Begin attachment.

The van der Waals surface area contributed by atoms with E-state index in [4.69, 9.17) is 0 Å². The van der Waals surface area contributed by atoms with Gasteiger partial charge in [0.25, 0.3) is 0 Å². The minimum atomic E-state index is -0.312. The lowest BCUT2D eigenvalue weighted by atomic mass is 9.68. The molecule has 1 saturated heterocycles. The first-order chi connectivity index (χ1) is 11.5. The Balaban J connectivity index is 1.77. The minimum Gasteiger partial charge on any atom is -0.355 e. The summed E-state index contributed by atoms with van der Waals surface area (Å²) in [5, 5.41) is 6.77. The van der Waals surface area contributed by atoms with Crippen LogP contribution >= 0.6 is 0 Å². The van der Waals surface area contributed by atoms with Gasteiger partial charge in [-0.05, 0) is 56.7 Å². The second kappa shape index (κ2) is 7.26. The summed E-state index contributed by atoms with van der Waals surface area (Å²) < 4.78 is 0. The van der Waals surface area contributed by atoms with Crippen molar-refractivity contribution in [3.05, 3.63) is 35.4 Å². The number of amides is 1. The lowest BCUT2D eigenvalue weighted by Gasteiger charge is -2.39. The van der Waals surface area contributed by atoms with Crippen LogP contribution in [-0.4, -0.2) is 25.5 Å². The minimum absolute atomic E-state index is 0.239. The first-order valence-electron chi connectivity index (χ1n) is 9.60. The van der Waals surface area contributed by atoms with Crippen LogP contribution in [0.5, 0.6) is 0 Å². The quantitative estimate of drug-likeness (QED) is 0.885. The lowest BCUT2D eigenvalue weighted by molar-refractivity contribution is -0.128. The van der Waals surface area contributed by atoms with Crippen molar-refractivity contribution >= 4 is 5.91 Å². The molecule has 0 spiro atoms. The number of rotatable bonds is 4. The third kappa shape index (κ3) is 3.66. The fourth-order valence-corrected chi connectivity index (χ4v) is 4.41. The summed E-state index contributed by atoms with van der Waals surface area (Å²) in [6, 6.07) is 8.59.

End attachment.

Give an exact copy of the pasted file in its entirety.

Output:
The van der Waals surface area contributed by atoms with E-state index in [4.69, 9.17) is 0 Å². The van der Waals surface area contributed by atoms with Gasteiger partial charge in [0.25, 0.3) is 0 Å². The minimum atomic E-state index is -0.312. The lowest BCUT2D eigenvalue weighted by atomic mass is 9.68. The molecule has 1 saturated heterocycles. The first-order chi connectivity index (χ1) is 11.5. The Balaban J connectivity index is 1.77. The minimum Gasteiger partial charge on any atom is -0.355 e. The summed E-state index contributed by atoms with van der Waals surface area (Å²) in [5, 5.41) is 6.77. The van der Waals surface area contributed by atoms with Crippen LogP contribution >= 0.6 is 0 Å². The van der Waals surface area contributed by atoms with Gasteiger partial charge in [-0.05, 0) is 56.7 Å². The second kappa shape index (κ2) is 7.26. The summed E-state index contributed by atoms with van der Waals surface area (Å²) < 4.78 is 0. The van der Waals surface area contributed by atoms with Crippen molar-refractivity contribution in [3.05, 3.63) is 35.4 Å². The number of amides is 1. The lowest BCUT2D eigenvalue weighted by Gasteiger charge is -2.39. The van der Waals surface area contributed by atoms with Crippen LogP contribution in [-0.4, -0.2) is 25.5 Å². The minimum absolute atomic E-state index is 0.239. The first-order valence-electron chi connectivity index (χ1n) is 9.60. The van der Waals surface area contributed by atoms with Crippen LogP contribution in [0.5, 0.6) is 0 Å². The quantitative estimate of drug-likeness (QED) is 0.885. The lowest BCUT2D eigenvalue weighted by molar-refractivity contribution is -0.128. The van der Waals surface area contributed by atoms with Crippen molar-refractivity contribution >= 4 is 5.91 Å². The molecule has 0 spiro atoms. The number of rotatable bonds is 4. The third kappa shape index (κ3) is 3.66. The fourth-order valence-corrected chi connectivity index (χ4v) is 4.41. The summed E-state index contributed by atoms with van der Waals surface area (Å²) in [6, 6.07) is 8.59.